FIGURE 3
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Figure 3. Sport event digital reflection: three pillars of digital twins.

Subsequently, we can propose that by leveraging digital twin technology, sports event organizers can create hyper-realistic virtual replicas of sports venues, enabling immersive and personalized experiences for spectators. This, in turn, enhances fan engagement, satisfaction, and loyalty (25). Furthermore, it lets us suggest that digital twin technology facilitates optimized venue operations by utilizing real-time data and simulations. Event organizers can leverage this technology to improve resource allocation, optimize facility layouts, and streamline logistics, leading to increased operational efficiency and cost savings (23, 26, 39). Also, it highlights the potential of digital twin technology in addressing environmental issues in sports events (33). Among other dimensions of sustainability (39), by reducing the need for physical attendance and minimizing associated carbon emissions, digital twins may contribute to enhanced environmental sustainability in the sports industry (32), fostering a meaningful consumption philosophy. Thus, the “Event Digital Reflection” (Figure 3) emphasizes the transformative potential of digital twin technology in reshaping the way sports events are organized, maintained, and experienced. It underscores the importance of integrating customer-centric approaches, advanced data analytics, and immersive technologies to create personalized, compelling, and sustainable sports event experiences.

6.2. Entry barriers in the digital twin sports arena

Gaining access to a Digital Twin sports event is not as straightforward as simply purchasing a ticket to a traditional game. Fans would need to purchase VR headsets, motion controllers, subscription fees to platforms, and a designated space for movement. These prerequisites add barriers to fans who are not familiar with the digital twins thus creating a divide, even enthusiasts would feel overwhelmed by switching between various virtual spaces where they suffer from cognitive overload. Additionally, those with limited living spaces may find it challenging to meet the spatial demands of a comprehensive Digital Twin experience.

6.3. Data privacy digital twin arena

Hosting and Participating in a Digital Twin sports event involves sharing a significant amount of data, some of which may be sensitive or personal. Given the lack of regulation and legality in privacy control and data management in Digital Twin sports environments. At present, the guidelines for data management are still evolving, leaving a set of urgent questions that require attention.

In this context, the concept of consumer-centric organizational learning becomes particularly relevant. Sports organizations must engage in an ongoing, embodied practice of learning that is not only internal and external but also consumer-focused. It is important that the organizer constantly y, a variety of interactive phenomena arise from a direct and engaged participation in the embodied ambiguous life-world experience of the embodied consumer experience to provide a more accessible and safe space for the consumer. The notion of “inter-learning” is crucial here, as organizations need to adapt to these consumer-centric entry barriers, viewing them not merely as technological hurdles but as challenges requiring a consumer-focused approach for resolution.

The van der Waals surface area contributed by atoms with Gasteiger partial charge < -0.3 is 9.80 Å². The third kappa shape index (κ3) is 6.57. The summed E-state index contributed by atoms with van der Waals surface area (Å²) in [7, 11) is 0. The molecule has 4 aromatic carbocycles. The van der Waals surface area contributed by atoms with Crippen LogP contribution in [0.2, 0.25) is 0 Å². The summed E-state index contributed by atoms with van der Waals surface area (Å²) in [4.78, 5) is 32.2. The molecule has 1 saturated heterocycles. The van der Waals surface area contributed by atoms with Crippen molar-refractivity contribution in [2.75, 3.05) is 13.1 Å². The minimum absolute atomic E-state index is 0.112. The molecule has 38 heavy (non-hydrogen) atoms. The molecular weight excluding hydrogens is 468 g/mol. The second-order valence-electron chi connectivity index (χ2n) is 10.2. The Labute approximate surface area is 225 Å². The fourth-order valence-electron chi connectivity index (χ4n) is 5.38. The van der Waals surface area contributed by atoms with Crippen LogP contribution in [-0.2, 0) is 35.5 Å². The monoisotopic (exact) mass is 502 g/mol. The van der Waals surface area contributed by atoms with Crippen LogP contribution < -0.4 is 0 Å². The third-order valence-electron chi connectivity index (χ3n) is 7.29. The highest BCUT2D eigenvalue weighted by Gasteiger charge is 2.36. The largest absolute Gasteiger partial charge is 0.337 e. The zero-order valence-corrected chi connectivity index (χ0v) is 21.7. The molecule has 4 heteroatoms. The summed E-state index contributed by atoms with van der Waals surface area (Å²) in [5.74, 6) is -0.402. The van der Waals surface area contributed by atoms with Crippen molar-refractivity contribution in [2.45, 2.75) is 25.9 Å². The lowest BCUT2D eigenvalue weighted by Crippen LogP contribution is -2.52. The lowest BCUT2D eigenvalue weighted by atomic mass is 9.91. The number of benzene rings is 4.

7. Conclusion

The integration of digital twin technology in sports event management presents exciting opportunities for enhancing the spectator experience, optimizing venue operations, and promoting environmental sustainability. The use of digital twins potentially enables the creation of hyper-realistic virtual replicas of sports venues, providing immersive and personalized experiences for spectators. This technology allows event organizers to optimize resource allocation, streamline logistics, and improve operational efficiency.

Furthermore, digital twin technology offers the potential to address environmental concerns by reducing the need for physical attendance and minimizing associated carbon emissions. By leveraging real-time data and simulations, event organizers can make data-driven decisions that improve sustainability practices in sports events.

7.1. Limitations and research directions

In scrutinizing the transformative potential of digital twin technology within the management paradigm of mega sports events, it is imperative to underscore the conspicuous absence of robust empirical evidence and a comprehensive literature base on this nascent subject. The research endeavor, while commendable in its exploration of the purported benefits of digital twins, operates within the confines of a conspicuously sparse body of empirical evidence. This scarcity poses a dual challenge, as it not only accentuates the study's reliance on theoretical suppositions but also underscores the paucity of substantiated insights into the practical implications and challenges associated with the adoption of digital twin technology in the context of mega sports events.

Furthermore, the primary focus on extolling the theoretical merits of digital twins may inadvertently obscure the pressing need for empirical investigations, thus limiting the depth of scholarly understanding. The absence of empirical underpinnings may impede the nuanced comprehension of the actual dynamics, challenges, and efficacy of digital twin implementation within the unique milieu of mega sports events.